Obie Fernandez retells a cute story from the VP of Marketing at ThoughtWorks, John Guerriere, who met an upcoming Rails developer as his driver to the airport:
john: i was going to the airport and the driver (the car service we use) asks if i know martin fowler.
john: i said yes, why do you ask…
john: he shows me his RoR Agile book by Dave Thomas
john: He taught himself RoR and loves it….
john: Smal world…He used to be a developer b4 he moved from london here…hard time getting a job…
Alonovo Labs is also looking for a Ruby on Rails superhero. Preferably in Phoenix or Northern California, but telecommuting for the right superstar is available.
You take off for just a little vacation and come back to an inbox stuffed with job offers for Ruby on Rails:
- LookSmart, based in San Francisco, is putting their enterprise app on Rails — a dynamic advertising marketplace managing millions of listings and bids, syndication partners, integration with CRM, credit card processing, web services APIs, etc. They’re working with Mike Clark and James Duncan Davidson to help bootstrap this project, and they’re looking for a top-notch, high-energy lead for the team, plus an additional engineer. A great opportunity to get paid to work in Rails on an app that’s central to a public company’s mission. If you’ve got the chops for either role, they’d like to talk to you. Contact Bert Knorr (bknorr_at_looksmart.net) for more info.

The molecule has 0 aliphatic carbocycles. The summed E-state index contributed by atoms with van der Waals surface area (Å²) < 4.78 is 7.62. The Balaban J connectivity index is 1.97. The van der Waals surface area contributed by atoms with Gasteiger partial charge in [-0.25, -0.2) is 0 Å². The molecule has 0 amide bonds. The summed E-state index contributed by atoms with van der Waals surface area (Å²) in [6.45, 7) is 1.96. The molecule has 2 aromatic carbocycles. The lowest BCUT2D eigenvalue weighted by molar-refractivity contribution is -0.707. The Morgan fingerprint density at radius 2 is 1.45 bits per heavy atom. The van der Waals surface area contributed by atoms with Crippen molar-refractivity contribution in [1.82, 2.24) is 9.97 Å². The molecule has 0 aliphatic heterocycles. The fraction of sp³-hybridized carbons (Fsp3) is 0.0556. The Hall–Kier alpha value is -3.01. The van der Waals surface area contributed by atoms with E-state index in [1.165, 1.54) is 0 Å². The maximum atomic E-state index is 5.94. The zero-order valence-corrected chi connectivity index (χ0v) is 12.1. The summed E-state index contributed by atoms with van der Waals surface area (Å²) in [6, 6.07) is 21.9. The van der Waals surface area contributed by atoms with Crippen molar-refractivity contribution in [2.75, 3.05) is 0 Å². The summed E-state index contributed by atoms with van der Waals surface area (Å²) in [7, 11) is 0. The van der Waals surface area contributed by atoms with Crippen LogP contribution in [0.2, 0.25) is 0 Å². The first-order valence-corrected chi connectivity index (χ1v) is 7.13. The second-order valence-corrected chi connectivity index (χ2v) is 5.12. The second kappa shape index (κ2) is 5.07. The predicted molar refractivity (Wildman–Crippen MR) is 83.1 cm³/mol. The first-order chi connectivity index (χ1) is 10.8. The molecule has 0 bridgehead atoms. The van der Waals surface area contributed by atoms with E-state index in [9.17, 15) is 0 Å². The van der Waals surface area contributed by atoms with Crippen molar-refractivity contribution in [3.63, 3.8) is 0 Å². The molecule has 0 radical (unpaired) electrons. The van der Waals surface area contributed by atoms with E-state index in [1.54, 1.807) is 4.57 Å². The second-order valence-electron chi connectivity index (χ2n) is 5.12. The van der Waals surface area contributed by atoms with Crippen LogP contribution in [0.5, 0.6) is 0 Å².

- Naviance is looking for a designer with Rails experience. Especially Ajax and Ajax on Rails experience. The person will be working with Chad Fowler, who just joined the company as their lead developer.
- Digital Age Media is looking for an experienced Ruby on Rails programmer to work on an online game. The work can be done remotely. Experience with video game theory and programming is a plus, but is not required. If interested please send an email with a resume, links to your work, rates, and availability to jobs at digitalagemedia dot net.
- Free The Slaves is looking for a volunteer (unpaid) Rails developer to create an e-commerce system for the organization.
A List Apart is an institution in web design. I’ve learned more than a few tricks over the years from this venerable magazine and its therefore with great honor that I see the newly relaunched version 4.0 is a Ruby on Rails application. Congratulation to Dan Benjamin, Zeldman, Erin Kissane, and the rest of the team behind ALA.